Alan Stays in Neutral, and Bonds Stay Down

Trading is seen remaining in a range.
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And everyone was so worried.

Alan Greenspan's

appearance before the

House Ways and Means Committee

this morning had little effect on the bond market's direction. The stock market decided that his remarks were mildly positive for equities, and bonds shifted lower.

The

Fed

chairman's balanced remarks had the affect of squeezing those that hoped he would throw more cold water on the stock market. The bias for two-year notes now that the international situation is perceived as somewhat more stable is slightly negative, especially with a two-year note auction coming next week.

The two-year note is currently trading at 4.70%, still lower than the federal funds short-term lending rate.

The five-year note is also yielding less than the 4.75% funds rate and the 10-year note is just above the funds rate. Greenspan's remarks were less strident than both the bond and stock market were expecting. With a neutral Fed and the market facing impending supply -- which includes a quarterly refunding next month -- bonds look slightly rich, according to economists.

"We're probably going to be range-bound and a little negative," said David Ader, director of fixed income at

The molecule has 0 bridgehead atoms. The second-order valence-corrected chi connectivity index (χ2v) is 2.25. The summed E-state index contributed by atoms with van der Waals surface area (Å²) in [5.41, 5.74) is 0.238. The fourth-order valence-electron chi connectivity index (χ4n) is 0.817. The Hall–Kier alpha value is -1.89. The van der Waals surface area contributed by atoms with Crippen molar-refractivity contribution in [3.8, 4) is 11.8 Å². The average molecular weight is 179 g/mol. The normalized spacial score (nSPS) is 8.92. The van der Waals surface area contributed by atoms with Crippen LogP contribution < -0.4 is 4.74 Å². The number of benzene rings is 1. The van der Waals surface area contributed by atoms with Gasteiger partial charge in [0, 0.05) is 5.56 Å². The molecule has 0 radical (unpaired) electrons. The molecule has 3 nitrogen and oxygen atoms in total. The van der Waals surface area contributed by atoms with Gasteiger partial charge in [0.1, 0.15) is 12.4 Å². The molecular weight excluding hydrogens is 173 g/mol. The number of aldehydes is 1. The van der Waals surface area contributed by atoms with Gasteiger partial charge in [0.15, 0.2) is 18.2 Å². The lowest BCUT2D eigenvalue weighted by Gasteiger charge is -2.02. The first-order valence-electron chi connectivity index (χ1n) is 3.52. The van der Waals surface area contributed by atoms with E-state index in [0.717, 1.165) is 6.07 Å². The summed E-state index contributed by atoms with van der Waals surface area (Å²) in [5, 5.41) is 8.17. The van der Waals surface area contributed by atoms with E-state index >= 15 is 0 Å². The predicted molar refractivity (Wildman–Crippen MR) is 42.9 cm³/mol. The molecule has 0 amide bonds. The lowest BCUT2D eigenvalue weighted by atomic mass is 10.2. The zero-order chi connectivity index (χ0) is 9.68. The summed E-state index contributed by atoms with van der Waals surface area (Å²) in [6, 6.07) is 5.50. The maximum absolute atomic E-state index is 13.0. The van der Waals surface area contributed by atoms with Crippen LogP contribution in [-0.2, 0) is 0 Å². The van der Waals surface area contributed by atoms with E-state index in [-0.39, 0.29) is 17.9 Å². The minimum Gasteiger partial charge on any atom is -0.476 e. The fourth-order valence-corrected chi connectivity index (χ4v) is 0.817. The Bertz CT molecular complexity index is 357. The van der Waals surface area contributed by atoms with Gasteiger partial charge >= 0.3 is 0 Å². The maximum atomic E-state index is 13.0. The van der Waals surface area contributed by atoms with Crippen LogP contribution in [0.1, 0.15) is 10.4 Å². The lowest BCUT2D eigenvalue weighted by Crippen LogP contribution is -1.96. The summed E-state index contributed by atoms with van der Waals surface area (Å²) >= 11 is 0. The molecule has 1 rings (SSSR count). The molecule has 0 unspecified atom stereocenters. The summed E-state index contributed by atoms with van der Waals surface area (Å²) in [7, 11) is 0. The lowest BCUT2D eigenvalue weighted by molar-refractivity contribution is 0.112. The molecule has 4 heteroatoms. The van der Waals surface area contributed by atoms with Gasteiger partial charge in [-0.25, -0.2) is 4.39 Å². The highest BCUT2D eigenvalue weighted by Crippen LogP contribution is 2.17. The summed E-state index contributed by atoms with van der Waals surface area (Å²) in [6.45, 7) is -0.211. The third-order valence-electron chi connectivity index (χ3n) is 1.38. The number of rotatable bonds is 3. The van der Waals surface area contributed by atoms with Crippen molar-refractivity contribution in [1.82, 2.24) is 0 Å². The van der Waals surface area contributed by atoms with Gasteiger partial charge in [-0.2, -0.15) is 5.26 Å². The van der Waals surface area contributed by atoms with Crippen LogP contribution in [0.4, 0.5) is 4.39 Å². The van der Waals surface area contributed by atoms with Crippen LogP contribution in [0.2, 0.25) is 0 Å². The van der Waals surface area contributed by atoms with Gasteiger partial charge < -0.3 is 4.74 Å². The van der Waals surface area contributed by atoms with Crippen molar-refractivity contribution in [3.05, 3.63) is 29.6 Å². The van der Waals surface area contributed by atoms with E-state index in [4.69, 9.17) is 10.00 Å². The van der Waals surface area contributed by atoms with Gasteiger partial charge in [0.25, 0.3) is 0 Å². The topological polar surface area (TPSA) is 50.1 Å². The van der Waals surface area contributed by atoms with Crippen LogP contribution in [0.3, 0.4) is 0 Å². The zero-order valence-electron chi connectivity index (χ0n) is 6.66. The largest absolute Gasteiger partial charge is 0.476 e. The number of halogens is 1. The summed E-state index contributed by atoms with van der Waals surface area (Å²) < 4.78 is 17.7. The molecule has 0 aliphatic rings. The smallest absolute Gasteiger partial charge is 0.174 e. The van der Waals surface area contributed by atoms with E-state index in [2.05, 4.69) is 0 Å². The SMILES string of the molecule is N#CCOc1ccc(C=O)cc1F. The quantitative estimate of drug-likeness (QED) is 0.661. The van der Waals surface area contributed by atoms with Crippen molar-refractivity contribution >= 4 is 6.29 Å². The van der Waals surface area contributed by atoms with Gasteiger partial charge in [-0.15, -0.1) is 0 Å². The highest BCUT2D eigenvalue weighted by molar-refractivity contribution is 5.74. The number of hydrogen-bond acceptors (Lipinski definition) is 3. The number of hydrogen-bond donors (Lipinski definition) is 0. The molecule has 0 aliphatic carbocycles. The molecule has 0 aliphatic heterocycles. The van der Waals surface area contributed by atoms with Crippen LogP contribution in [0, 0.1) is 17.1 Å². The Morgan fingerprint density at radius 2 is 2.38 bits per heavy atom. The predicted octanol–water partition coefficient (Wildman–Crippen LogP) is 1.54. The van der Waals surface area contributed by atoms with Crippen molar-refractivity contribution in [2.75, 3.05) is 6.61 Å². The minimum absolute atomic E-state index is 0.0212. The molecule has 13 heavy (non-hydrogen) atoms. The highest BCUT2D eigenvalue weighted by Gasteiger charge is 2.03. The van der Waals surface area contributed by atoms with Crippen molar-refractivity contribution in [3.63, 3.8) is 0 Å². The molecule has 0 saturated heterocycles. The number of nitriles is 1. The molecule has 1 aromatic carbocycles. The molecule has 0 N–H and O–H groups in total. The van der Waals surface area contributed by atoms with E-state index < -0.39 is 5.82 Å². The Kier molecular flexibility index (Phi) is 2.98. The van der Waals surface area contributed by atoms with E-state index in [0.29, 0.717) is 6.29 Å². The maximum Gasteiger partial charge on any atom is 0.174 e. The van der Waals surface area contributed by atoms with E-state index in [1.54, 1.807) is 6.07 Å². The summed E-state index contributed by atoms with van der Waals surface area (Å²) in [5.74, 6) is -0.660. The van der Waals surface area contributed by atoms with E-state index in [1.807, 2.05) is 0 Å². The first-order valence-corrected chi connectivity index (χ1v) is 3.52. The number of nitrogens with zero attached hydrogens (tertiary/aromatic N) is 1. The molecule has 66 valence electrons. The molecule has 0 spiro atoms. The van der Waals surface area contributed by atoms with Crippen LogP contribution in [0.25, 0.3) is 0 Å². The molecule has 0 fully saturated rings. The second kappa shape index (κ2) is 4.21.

Thomson Global Markets

. "But in the markets' price action, we're seeing positions revealed -- not a directional conclusion."

When the market is ensconced in a range, it frequently reacts against the stock market. The Fed chair's comments regarding asset prices was a departure from recent emphatic statements by other Fed officials questioning the valuation in the stock market.

"While asset values are very important to the economy and so must be carefully monitored ... they are not themselves a target of monetary policy," he said. "We need to react to changes in financial markets, as we did this fall, but our objective is the maximum sustainable growth of the U.S. economy, not particular levels of asset prices."

This statement provoked the greatest response from the equity market, and as a result sent bonds down.

"This is a slight departure from their recent public posture," said Dan Seto, economist at

Nikko Securities

. "From what I've seen in his testimony so far there's not enough of a singular tone to guide the markets lower."

Expectations as reported by

Reuters